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First-ever study of the psychological impact of war on autistic children

First-ever study of the psychological impact of war on autistic children
Correlation matrix of study variables. **p < 0.01; ***p < 0.001. CATS, Child and Adolescent Trauma Screen; DASS-21, The Depression Anxiety and Stress Scale 21. Credit: Stress and Health (2024). DOI: 10.1002/smi.3442

A new study reveals alarming findings on the psychological impact of terrorism on autistic children and their parents, following Hamas' October 7th, 2023 attack on Israel. The study is published in the journal Stress and Health.

Within 30 days of the attack, both autistic and non- exhibited significant post-traumatic symptoms, with autistic children showing a more pronounced response, and their parents experiencing higher levels of depression, anxiety, and stress, underscoring the urgent need for specialized for these families. These preliminary findings highlight the urgent necessity for both immediate and ongoing mental health support for all children and parents impacted by the conflict.

In the first ever study of autistic children and their parents in the context of war, Dr. Judah Koller from the Seymour Fox School of Education, Hebrew University of Jerusalem and his team, led by doctoral student Shir Rozenblat, found alarming preliminary findings on the impact of terrorism and war on this population. The study, which focuses on the psychological aftermath of Hamas' October 7th, 2023 attack on Israel, underscores the urgent need for tailored for autistic children and their families during times of conflict.

Within 30 days of the attack, both autistic and non-autistic Israeli children exhibited clinically significant post-traumatic stress symptoms, with autistic children showing a more pronounced manifestation of these symptoms, highlighting their heightened vulnerability.

Additionally, parents of autistic children reported significantly higher levels of depression, anxiety, and stress compared to parents of non-autistic children. These levels were found to be 2-4 times higher than what was reported by an independent cohort of parents of autistic children assessed prior to the war in a study conducted by the Azrieli National Centre for Autism and Neurodevelopment Research at Ben Gurion University.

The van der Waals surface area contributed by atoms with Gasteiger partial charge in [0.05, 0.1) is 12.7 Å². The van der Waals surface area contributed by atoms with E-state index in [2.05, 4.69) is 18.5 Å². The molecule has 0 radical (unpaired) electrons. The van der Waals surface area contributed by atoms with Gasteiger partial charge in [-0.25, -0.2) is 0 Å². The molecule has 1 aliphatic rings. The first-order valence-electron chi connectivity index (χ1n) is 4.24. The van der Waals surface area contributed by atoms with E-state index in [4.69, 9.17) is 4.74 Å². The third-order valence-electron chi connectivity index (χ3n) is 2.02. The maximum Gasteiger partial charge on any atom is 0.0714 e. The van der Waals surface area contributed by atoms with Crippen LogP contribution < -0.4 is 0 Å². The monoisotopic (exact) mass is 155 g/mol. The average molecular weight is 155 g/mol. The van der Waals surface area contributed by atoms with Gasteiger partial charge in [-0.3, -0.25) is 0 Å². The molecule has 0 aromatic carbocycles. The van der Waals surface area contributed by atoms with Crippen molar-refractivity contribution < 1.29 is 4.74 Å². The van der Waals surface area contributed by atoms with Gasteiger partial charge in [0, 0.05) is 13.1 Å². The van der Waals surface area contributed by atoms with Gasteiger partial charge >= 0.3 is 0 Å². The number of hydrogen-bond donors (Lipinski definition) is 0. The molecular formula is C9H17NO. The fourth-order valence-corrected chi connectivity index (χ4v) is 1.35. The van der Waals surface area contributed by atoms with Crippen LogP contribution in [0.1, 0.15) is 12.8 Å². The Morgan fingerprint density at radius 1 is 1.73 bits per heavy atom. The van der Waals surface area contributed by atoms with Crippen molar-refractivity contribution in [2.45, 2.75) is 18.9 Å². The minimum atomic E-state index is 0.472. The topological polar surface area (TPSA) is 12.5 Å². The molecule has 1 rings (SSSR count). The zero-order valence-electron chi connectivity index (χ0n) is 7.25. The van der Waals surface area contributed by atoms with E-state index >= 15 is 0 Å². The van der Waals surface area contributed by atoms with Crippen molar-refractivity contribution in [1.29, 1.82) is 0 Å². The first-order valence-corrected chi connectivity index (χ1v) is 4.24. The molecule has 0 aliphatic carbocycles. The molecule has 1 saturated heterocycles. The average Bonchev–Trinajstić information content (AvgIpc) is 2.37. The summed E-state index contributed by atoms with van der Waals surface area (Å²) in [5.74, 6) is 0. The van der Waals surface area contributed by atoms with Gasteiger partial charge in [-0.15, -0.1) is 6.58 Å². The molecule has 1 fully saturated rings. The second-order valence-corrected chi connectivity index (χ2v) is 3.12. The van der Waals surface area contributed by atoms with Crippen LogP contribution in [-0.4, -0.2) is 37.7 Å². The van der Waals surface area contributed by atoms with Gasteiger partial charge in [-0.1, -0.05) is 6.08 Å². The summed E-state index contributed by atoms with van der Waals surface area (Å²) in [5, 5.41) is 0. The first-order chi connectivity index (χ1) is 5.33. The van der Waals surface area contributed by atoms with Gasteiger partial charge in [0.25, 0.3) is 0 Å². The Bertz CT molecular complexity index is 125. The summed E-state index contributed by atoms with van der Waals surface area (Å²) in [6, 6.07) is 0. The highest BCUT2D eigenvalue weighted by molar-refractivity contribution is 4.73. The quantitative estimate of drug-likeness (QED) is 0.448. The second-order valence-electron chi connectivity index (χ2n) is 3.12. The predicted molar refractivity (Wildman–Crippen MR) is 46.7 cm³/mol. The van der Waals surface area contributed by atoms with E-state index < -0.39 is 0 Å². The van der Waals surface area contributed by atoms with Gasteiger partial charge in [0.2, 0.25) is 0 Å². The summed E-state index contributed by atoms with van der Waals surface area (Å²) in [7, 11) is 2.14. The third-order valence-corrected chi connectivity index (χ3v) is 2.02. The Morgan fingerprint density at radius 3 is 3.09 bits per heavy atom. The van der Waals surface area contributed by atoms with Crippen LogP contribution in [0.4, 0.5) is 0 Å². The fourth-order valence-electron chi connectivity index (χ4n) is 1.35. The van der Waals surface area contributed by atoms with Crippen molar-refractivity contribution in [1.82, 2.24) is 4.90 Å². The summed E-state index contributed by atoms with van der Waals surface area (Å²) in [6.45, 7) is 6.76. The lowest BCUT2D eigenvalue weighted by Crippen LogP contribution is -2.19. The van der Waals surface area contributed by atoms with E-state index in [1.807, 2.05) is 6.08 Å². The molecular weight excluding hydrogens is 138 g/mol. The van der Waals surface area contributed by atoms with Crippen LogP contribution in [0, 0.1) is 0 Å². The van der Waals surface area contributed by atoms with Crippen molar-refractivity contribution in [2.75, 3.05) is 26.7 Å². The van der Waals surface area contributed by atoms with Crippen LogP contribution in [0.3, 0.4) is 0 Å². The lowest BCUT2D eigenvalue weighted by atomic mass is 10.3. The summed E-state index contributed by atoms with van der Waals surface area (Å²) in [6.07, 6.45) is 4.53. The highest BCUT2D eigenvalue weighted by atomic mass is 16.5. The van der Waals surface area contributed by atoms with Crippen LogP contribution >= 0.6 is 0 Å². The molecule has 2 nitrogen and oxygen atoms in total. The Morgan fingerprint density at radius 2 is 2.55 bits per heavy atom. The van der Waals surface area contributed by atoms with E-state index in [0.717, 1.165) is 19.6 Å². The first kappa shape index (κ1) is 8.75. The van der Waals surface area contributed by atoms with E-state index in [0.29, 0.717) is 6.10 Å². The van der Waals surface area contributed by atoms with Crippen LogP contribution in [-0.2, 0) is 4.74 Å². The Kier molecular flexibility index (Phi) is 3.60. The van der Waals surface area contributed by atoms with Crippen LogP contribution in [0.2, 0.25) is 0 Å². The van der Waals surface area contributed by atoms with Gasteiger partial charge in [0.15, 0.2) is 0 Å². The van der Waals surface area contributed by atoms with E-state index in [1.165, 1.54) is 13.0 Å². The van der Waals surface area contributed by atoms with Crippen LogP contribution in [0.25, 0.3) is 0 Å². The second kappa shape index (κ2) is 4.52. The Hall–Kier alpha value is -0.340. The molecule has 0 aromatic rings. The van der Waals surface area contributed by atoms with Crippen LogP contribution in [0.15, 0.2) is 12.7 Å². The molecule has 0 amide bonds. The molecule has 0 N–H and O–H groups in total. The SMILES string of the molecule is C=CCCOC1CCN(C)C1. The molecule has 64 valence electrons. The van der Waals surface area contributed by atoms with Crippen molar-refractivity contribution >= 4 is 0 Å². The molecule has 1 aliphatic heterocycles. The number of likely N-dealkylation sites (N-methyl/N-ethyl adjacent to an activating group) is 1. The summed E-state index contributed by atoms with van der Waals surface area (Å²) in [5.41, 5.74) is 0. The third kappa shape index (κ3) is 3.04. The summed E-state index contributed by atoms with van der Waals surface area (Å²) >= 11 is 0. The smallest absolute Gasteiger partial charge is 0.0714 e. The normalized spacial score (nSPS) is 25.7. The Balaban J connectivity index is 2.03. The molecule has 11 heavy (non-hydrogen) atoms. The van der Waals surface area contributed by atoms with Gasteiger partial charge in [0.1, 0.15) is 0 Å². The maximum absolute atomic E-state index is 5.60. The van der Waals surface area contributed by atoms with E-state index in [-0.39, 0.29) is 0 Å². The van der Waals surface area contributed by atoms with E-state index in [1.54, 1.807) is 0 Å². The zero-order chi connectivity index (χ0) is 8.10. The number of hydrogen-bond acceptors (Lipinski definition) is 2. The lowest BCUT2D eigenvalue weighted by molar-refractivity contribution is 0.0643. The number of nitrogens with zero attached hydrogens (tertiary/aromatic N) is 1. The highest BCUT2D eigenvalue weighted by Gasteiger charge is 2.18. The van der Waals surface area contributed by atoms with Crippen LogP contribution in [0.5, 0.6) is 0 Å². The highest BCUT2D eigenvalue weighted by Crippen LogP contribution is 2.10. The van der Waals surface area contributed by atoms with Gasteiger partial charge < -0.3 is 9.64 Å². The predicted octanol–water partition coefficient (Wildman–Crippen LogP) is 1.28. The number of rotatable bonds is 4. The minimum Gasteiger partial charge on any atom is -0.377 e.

Autistic children's reliance on routine and predictability, which are severely disrupted during terrorist attacks and warfare, appears to exacerbate their stress responses.

"Parenting a child during wartime is a universal challenge, but our findings indicate that autistic children and their parents," said Dr. Koller. "These children and families need targeted mental health support that takes into account their unique characteristics."

The study employed caregiver-report online questionnaires to gather data quickly and efficiently from a wide population. While acknowledging the limitations in generalizability due to sample size and characteristics, the researchers emphasize the importance of their preliminary findings as a crucial first step in a year-long longitudinal investigation.

The research team has completed on a more extensive mixed-methods, cross-sectional study, reaching a broader population of both autistic and non-autistic children and their parents. This effort, in collaboration with Dr. Yonat Rum, also of the School of Education, includes in-depth analyses of parental post-traumatic stress and resilience along with qualitative data on families' experiences.

"Our goal is to provide a comprehensive understanding of the ongoing effects of war on these vulnerable populations and to advocate for the necessary support services," Dr. Koller added.

These findings highlight the critical need for immediate and sustained mental health support for all children and parents affected by the conflict. The study calls on policymakers and to prioritize the specific needs of autistic children and their families, not only in Israel but in similar conflict-affected regions worldwide. This project is a collaboration with ALUT, the Israeli Society for Autistic Children and Adults, Bar-Ilan University, and Ben-Gurion University.

More information: Shir Rozenblat et al, Autistic children and their parents in the context of war: Preliminary findings, Stress and Health (2024). DOI: 10.1002/smi.3442

Citation: First-ever study of the psychological impact of war on autistic children (2024, July 9) retrieved 24 July 2024 from https://medicalxpress.com/news/2024-07-psychological-impact-war-autistic-children.html
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